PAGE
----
CANNON FALLS, Minnesota – Two months after giving birth, Jennifer Magee noticed a change in her baby’s feeding routine that scared her: she started drinking more formula every hour.
Increased appetite is normal for growing babies, including Magee’s daughter, Aubrey. But amid the national formula shortage, Magee, 25, had just one container left, barely enough to last three days.
“We’re flying through the formula,” Magee said as the shortage worsened in May. “I’m afraid we won’t have it for her soon if we don’t have stock.”
Finding more would not be an easy task.
Magee faced the same strain that many parents have experienced in recent months when searching for a formula. But she felt added stress as she relies on the special supplemental nutritional assistance program for women, infants and children known as WIC — a government-funded initiative designed to help low-income women buy food, including baby food.
Her daughter was born in March, long after pandemic-related supply chain problems began to affect formula availability, and just weeks after baby food manufacturer Abbott Nutrition shut down production at its Michigan plant and recalled multiple formulas, pushing delivery further. disturbed. In May, FDA officials predicted the shortage would persist through the end of July.
For Magee and other parents living near state lines, especially those in rural communities with limited and distant shopping options, WIC’s restrictions further exacerbate the deficit.
Magee, a resident of Bay City, Wisconsin, must shop at a store authorized by her state to accept WIC benefits. Unlike people who receive money from the Supplemental Nutrition Assistance Program, or SNAP, another aid for low-income families, WIC recipients cannot use their benefits across state lines, according to the U.S. Department of Agriculture.
Bay City is a village of approximately 400 residents on the western edge of Wisconsin, across the Mississippi River from Red Wing, Minnesota, with approximately 16,500 residents. Bay City has no WIC-approved supermarkets. Red Wing — less than 10 miles to the west — has three WIC-approved stores, but Magee can’t take advantage of her Wisconsin benefits.
Instead, she drives nearly 50 miles to a WIC-approved Walmart Supercenter in Menomonie, Wisconsin, in search of the hypoallergenic formula her daughter needs.
While the formula shortage doesn’t just affect WIC families, it “expands the inequalities that low-income families have faced for years,” said Brian Dittmeier, senior director of public policy at the National WIC Association, the nonprofit organization that develops WIC policies. programs. †
Typically, WIC recipients have a special formula that they can purchase with their benefits as part of what the program is called a “food packageFollowing the Abbott Nutrition recall, the Wisconsin Department of Health Services issued a list of replacements for families whose designated formula was one of the recalled.
Nutramigen, the formula Magee used to soothe her daughter’s milk sensitivity, wasn’t recalled, but that hasn’t made it any easier to find, as the shortage sparked a nationwide battle for other brands. Every time Magee drove to Menomonie for Nutramigen, she took a “wild guess” that she might find one.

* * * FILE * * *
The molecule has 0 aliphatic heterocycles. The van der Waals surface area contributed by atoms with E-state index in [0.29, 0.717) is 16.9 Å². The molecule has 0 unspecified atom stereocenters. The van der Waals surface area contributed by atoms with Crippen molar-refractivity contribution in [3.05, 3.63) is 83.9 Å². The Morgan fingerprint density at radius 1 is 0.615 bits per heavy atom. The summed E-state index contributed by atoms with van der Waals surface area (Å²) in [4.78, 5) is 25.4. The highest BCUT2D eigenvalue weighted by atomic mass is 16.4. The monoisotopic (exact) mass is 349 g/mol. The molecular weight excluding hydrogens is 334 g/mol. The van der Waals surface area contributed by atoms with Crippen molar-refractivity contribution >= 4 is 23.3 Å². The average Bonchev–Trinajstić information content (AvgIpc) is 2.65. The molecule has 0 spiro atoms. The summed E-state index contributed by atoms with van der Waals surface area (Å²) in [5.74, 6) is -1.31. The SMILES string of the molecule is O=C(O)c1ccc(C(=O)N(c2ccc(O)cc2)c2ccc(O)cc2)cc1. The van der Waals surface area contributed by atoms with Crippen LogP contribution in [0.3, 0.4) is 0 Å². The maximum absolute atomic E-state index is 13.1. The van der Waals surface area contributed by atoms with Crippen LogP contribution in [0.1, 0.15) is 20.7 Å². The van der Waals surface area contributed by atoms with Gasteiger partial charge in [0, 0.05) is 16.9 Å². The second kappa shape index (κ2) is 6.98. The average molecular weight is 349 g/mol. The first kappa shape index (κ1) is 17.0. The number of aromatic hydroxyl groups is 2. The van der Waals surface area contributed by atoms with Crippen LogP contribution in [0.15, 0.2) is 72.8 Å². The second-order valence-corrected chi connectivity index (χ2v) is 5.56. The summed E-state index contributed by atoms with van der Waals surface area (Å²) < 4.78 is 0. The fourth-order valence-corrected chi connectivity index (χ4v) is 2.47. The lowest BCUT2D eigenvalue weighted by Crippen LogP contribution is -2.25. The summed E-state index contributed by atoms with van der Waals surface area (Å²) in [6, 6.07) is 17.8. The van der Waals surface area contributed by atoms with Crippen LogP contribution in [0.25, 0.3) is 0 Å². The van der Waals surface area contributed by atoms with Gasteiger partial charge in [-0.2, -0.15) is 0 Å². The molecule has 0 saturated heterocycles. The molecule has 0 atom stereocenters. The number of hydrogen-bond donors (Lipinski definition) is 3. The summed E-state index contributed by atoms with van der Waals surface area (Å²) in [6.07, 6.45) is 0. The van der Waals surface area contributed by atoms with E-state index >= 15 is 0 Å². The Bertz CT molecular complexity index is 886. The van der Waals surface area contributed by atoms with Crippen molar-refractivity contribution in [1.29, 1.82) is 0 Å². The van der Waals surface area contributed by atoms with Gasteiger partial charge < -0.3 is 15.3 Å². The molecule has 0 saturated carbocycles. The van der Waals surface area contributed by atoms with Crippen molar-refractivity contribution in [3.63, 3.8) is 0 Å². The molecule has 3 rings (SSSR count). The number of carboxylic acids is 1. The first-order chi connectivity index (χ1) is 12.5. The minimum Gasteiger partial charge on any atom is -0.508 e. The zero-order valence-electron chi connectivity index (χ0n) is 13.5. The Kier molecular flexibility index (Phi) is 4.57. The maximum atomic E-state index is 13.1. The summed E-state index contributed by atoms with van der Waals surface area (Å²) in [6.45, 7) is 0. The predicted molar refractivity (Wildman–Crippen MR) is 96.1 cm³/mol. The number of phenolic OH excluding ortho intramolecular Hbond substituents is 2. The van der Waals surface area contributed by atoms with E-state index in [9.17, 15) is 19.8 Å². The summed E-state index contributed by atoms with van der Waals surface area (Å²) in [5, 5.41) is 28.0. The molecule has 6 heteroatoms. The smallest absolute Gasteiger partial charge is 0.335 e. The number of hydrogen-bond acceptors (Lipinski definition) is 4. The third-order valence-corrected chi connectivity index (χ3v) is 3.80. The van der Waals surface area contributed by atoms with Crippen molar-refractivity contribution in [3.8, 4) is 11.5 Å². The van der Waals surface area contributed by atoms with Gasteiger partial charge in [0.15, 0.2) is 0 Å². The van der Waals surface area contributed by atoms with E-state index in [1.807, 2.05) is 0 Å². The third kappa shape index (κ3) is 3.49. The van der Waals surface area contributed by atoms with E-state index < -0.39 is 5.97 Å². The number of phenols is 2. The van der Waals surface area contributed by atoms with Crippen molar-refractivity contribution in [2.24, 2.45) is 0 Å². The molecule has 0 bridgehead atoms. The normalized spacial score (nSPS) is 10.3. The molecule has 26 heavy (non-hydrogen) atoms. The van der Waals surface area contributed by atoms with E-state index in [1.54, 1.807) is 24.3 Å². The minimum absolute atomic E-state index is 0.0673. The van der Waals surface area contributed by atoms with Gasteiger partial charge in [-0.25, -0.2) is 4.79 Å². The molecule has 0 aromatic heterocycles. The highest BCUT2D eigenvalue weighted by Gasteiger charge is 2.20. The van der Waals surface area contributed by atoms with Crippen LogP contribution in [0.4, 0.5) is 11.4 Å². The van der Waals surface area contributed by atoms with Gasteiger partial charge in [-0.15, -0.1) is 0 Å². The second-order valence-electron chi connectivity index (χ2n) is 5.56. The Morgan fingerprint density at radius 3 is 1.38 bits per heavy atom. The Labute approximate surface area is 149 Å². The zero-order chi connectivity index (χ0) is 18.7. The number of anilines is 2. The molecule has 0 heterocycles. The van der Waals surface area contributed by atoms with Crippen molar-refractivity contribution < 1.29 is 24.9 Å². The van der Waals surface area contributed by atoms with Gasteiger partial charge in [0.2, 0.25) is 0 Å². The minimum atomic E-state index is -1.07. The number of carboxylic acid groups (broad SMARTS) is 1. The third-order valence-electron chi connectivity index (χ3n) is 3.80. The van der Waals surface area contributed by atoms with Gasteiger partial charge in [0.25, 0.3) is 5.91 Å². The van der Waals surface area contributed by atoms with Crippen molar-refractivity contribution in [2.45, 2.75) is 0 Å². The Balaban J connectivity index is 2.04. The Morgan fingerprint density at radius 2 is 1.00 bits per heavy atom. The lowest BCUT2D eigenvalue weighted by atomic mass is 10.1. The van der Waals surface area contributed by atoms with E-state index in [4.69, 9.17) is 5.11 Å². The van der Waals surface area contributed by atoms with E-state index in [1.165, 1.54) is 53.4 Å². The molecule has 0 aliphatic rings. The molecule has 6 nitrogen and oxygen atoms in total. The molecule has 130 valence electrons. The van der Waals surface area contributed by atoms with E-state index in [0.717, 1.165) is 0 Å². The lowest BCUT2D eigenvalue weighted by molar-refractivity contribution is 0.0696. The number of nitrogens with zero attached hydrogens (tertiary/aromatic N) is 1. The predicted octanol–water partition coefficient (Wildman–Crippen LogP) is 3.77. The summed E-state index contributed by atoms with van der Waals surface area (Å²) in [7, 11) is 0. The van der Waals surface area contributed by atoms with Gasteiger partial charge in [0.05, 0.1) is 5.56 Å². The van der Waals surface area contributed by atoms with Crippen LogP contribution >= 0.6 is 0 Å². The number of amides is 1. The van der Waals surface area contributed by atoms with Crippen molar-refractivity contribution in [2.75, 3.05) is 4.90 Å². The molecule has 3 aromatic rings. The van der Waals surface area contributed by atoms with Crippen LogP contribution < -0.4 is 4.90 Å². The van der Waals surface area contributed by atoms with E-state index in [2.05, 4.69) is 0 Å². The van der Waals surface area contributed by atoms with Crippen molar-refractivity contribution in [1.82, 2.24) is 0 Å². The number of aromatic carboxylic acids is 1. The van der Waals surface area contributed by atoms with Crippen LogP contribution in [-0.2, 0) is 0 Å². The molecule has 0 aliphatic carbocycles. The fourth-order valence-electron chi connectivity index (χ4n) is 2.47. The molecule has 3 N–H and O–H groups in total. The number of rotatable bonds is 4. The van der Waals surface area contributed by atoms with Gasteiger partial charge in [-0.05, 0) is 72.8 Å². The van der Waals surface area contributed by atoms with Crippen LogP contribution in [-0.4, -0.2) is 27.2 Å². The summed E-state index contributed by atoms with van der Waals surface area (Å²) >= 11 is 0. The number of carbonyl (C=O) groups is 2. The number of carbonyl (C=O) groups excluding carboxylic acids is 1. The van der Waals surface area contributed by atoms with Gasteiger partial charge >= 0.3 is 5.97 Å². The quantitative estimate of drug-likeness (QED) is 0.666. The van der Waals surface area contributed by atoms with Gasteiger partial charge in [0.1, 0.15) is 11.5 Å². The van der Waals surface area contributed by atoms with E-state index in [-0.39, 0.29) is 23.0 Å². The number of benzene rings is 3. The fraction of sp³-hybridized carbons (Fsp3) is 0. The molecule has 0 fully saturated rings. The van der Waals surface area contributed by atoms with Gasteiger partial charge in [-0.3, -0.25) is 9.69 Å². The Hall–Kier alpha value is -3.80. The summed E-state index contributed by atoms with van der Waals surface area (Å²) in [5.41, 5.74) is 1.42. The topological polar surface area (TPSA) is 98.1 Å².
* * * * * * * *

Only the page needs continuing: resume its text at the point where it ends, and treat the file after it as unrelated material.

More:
In May, the Wisconsin Department of Health Services suggested that families navigating the shortage check smaller grocery and drug stores and search shopping websites before going in person. Still, some smaller stores don’t accept WIC, and what’s online may not reflect what’s on the shelf. Like most states, Wisconsin does not allow WIC families to shop online with their benefits.
“Sometimes that’s a barrier because of the cost of transportation,” said Brittany Mora, the WIC director for Pierce County, where Magee lives, as she reflected on the number of trips families have taken in search of formula — mainly because gas prices have risen†
It would take a 65-mile round trip for Magee to check the four WIC-approved stores in her county.
Similar challenges have arisen for women receiving WIC in Minnesota. State WIC director Kate Franken said the families who come to her program for support sometimes don’t have a car.
Although Minnesota, like Wisconsin, now offers WIC recipients imported formulas to increase their options, the additions don’t help all families equally because they are standard milk-based formulas and cannot be consumed by babies with any sensitivities, Franken said. .
Those are babies like Magee’s daughter.
When Magee realized she couldn’t rely on her WIC benefits to get immediate access to hypoallergenic formula, she turned to family for help.
On May 23, Magee’s mother-in-law, Geralyn Laurie, turned to Facebook and asked for help finding a formula for her granddaughter. She offered to pay for cans and shipping.
Within weeks, 26 cans of hypoallergenic formula had made their way to the end of the farmland-lined gravel road leading to Laurie’s home in Cannon Falls, Minnesota, about 30 miles west of Bay City.
“Everyone, I think, wants to help, and several people were like, ‘I’m in,'” she said.
By the time her granddaughter was 3 months old, Laurie had spent over $455 on bottle feeding.
Magee should still be able to use her WIC benefits to feed her daughter.
KHN (Kaiser Health News) is a national newsroom that produces in-depth journalism on health issues. Together with Policy Analysis and Polling, KHN is one of the three most important operational programs on KFF (Kaiser Family Foundation). KFF is an endowed non-profit organization that provides information on health issues to the nation.